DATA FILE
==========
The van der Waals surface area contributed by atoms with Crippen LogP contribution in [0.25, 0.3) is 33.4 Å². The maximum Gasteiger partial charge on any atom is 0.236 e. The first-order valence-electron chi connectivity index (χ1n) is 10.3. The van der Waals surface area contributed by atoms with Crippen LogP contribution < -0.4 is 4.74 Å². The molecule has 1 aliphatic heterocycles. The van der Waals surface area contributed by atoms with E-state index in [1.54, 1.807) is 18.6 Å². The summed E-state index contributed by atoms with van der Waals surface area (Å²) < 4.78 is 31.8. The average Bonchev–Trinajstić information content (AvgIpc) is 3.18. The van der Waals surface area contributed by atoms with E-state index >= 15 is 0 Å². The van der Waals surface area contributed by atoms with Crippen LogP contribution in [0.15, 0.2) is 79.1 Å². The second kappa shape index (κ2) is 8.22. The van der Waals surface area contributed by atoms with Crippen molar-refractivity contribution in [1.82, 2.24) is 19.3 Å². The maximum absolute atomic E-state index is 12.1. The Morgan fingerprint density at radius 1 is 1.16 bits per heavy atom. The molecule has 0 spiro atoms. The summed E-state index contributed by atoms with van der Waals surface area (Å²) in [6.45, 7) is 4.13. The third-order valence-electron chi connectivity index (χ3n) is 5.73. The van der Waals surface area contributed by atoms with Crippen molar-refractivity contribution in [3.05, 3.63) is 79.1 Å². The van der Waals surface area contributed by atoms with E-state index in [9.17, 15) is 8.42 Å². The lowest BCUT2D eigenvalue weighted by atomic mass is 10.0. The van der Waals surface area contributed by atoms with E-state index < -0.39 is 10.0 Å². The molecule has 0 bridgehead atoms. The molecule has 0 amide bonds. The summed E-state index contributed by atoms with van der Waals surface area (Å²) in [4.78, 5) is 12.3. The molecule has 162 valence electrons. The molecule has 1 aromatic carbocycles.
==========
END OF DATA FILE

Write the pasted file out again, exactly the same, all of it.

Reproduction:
The van der Waals surface area contributed by atoms with Crippen LogP contribution in [0.25, 0.3) is 33.4 Å². The maximum Gasteiger partial charge on any atom is 0.236 e. The first-order valence-electron chi connectivity index (χ1n) is 10.3. The van der Waals surface area contributed by atoms with Crippen LogP contribution < -0.4 is 4.74 Å². The molecule has 1 aliphatic heterocycles. The van der Waals surface area contributed by atoms with E-state index in [1.54, 1.807) is 18.6 Å². The summed E-state index contributed by atoms with van der Waals surface area (Å²) < 4.78 is 31.8. The average Bonchev–Trinajstić information content (AvgIpc) is 3.18. The van der Waals surface area contributed by atoms with E-state index >= 15 is 0 Å². The van der Waals surface area contributed by atoms with Crippen LogP contribution in [0.15, 0.2) is 79.1 Å². The second kappa shape index (κ2) is 8.22. The van der Waals surface area contributed by atoms with Crippen molar-refractivity contribution in [1.82, 2.24) is 19.3 Å². The maximum absolute atomic E-state index is 12.1. The Morgan fingerprint density at radius 1 is 1.16 bits per heavy atom. The molecule has 0 spiro atoms. The summed E-state index contributed by atoms with van der Waals surface area (Å²) in [6.45, 7) is 4.13. The third-order valence-electron chi connectivity index (χ3n) is 5.73. The van der Waals surface area contributed by atoms with Crippen molar-refractivity contribution in [3.05, 3.63) is 79.1 Å². The van der Waals surface area contributed by atoms with E-state index in [9.17, 15) is 8.42 Å². The lowest BCUT2D eigenvalue weighted by atomic mass is 10.0. The van der Waals surface area contributed by atoms with E-state index < -0.39 is 10.0 Å². The molecule has 0 bridgehead atoms. The molecule has 0 amide bonds. The summed E-state index contributed by atoms with van der Waals surface area (Å²) in [4.78, 5) is 12.3. The molecule has 162 valence electrons. The molecule has 1 aromatic carbocycles.